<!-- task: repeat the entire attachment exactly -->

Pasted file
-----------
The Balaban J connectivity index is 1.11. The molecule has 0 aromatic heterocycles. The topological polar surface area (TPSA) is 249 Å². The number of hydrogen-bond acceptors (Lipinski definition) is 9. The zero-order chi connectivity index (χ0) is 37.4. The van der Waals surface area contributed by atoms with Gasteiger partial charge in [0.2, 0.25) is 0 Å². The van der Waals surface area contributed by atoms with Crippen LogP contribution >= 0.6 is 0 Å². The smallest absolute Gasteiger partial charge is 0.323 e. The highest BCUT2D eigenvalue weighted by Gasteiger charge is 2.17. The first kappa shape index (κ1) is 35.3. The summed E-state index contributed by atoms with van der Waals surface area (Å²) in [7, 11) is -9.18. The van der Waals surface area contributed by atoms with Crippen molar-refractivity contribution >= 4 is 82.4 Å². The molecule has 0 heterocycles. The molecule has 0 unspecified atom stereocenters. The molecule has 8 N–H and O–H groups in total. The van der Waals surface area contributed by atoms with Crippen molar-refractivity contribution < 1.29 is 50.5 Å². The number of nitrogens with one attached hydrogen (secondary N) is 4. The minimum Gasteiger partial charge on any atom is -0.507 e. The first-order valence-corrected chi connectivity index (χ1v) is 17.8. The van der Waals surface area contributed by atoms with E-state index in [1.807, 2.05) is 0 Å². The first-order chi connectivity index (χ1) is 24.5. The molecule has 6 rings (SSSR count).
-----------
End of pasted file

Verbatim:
The Balaban J connectivity index is 1.11. The molecule has 0 aromatic heterocycles. The topological polar surface area (TPSA) is 249 Å². The number of hydrogen-bond acceptors (Lipinski definition) is 9. The zero-order chi connectivity index (χ0) is 37.4. The van der Waals surface area contributed by atoms with Gasteiger partial charge in [0.2, 0.25) is 0 Å². The van der Waals surface area contributed by atoms with Crippen LogP contribution >= 0.6 is 0 Å². The smallest absolute Gasteiger partial charge is 0.323 e. The highest BCUT2D eigenvalue weighted by Gasteiger charge is 2.17. The first kappa shape index (κ1) is 35.3. The summed E-state index contributed by atoms with van der Waals surface area (Å²) in [7, 11) is -9.18. The van der Waals surface area contributed by atoms with Crippen molar-refractivity contribution >= 4 is 82.4 Å². The molecule has 0 heterocycles. The molecule has 0 unspecified atom stereocenters. The molecule has 8 N–H and O–H groups in total. The van der Waals surface area contributed by atoms with Crippen molar-refractivity contribution < 1.29 is 50.5 Å². The number of nitrogens with one attached hydrogen (secondary N) is 4. The minimum Gasteiger partial charge on any atom is -0.507 e. The first-order valence-corrected chi connectivity index (χ1v) is 17.8. The van der Waals surface area contributed by atoms with E-state index in [1.807, 2.05) is 0 Å². The first-order chi connectivity index (χ1) is 24.5. The molecule has 6 rings (SSSR count).